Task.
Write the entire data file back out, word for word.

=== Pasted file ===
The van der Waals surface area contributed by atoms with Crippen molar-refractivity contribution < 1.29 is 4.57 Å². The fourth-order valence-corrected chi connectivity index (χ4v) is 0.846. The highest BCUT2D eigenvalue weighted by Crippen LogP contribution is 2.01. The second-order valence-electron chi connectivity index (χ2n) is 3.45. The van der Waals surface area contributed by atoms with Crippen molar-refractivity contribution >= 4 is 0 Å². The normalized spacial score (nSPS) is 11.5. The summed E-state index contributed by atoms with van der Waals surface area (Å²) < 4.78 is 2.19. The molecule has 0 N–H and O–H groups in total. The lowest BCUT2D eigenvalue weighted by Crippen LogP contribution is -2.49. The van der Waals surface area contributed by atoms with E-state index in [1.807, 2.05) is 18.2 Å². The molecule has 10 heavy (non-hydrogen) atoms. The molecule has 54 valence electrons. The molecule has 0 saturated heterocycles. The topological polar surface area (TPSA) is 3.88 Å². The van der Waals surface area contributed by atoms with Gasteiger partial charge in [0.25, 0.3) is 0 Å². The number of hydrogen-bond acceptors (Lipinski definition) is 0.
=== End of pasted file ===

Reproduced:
The van der Waals surface area contributed by atoms with Crippen molar-refractivity contribution < 1.29 is 4.57 Å². The fourth-order valence-corrected chi connectivity index (χ4v) is 0.846. The highest BCUT2D eigenvalue weighted by Crippen LogP contribution is 2.01. The second-order valence-electron chi connectivity index (χ2n) is 3.45. The van der Waals surface area contributed by atoms with Crippen molar-refractivity contribution >= 4 is 0 Å². The normalized spacial score (nSPS) is 11.5. The summed E-state index contributed by atoms with van der Waals surface area (Å²) < 4.78 is 2.19. The molecule has 0 N–H and O–H groups in total. The lowest BCUT2D eigenvalue weighted by Crippen LogP contribution is -2.49. The van der Waals surface area contributed by atoms with E-state index in [1.807, 2.05) is 18.2 Å². The molecule has 10 heavy (non-hydrogen) atoms. The molecule has 54 valence electrons. The molecule has 0 saturated heterocycles. The topological polar surface area (TPSA) is 3.88 Å². The van der Waals surface area contributed by atoms with Gasteiger partial charge in [0.25, 0.3) is 0 Å². The number of hydrogen-bond acceptors (Lipinski definition) is 0.